Felix Gonzalez-Torres (November 26, 1957 – January 9, 1996) is a groundbreaking American artist famous for the simplicity and impact of his installations. Gonzalez-Torres used everyday objects, such as candy, to make incredibly open-ended artworks. In the case of his candy works, the audience may choose on their own whether to take candies from the work, thereby potentially altering the work. Gonzalez-Torres believed that permanence was most attainable through the possibility for change, both physically and conceptually. He believed in every member of his audience’s ability to individually decide how to respond, adapt, interpret and engage with the work. As Gonzalez-Torres said, “without the public these works are nothing… I ask the public to help me, to take responsibility, to become part of my work, to join in.”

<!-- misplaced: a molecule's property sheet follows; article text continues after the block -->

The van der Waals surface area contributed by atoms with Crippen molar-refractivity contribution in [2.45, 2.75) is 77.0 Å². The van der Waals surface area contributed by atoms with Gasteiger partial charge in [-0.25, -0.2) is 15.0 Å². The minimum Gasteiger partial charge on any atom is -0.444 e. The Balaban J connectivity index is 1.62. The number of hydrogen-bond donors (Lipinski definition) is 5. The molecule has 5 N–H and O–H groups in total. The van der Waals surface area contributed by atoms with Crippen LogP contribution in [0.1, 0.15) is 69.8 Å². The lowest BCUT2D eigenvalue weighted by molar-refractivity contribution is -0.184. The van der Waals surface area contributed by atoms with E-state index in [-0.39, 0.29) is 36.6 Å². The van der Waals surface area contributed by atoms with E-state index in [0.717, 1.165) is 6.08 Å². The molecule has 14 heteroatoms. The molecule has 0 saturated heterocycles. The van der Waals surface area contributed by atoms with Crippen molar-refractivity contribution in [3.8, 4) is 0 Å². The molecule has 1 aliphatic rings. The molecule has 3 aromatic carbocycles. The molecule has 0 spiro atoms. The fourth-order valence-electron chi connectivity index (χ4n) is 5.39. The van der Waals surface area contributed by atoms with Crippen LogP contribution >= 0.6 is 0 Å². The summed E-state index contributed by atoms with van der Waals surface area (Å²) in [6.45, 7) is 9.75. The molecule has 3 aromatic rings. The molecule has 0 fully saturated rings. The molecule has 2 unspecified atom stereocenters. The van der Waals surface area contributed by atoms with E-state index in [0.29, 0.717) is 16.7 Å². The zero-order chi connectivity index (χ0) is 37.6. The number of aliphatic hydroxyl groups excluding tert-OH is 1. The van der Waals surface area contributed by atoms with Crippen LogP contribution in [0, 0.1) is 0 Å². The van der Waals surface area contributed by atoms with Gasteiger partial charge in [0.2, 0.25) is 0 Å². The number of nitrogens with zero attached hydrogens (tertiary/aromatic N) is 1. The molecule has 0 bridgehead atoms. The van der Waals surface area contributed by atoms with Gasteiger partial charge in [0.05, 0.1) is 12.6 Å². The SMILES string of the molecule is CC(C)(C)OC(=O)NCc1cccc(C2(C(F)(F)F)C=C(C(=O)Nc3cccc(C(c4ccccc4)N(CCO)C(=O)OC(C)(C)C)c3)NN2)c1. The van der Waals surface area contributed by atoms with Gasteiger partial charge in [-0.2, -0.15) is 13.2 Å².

As well as the audience playing a significant role, each Museum that has been lent the right to exhibit these works is lent the right to make certain decisions, including which materials are used, in what configurations the work is displayed, at what quantity and how the work is regenerated and cared for over the course of the exhibition – as the works are equally about their possibility for decay and dissemination as they are about regeneration and immortality.

This work might challenge your idea of art and change the way you understand the viewer’s role in interpreting artworks. While these works are intended to address many issues over time, they may also address intrinsic ideas around value. For instance, how do we perceive the difference in value of a pile of candies that is not deemed an artwork, versus one that is?

Gonzalez-Torres was an openly gay man living through the AIDS crisis of the 80s and 90s. “Untitled” (L.A.), 1991, was made the same year as Gonzalez-Torres’s longtime partner Ross Laycock died of complications from AIDS. For a time, the two of them lived together in Los Angeles.

“Untitled” (L.A.), 1991 is jointly owned by Art Bridges and Crystal Bridges Museum of American Art

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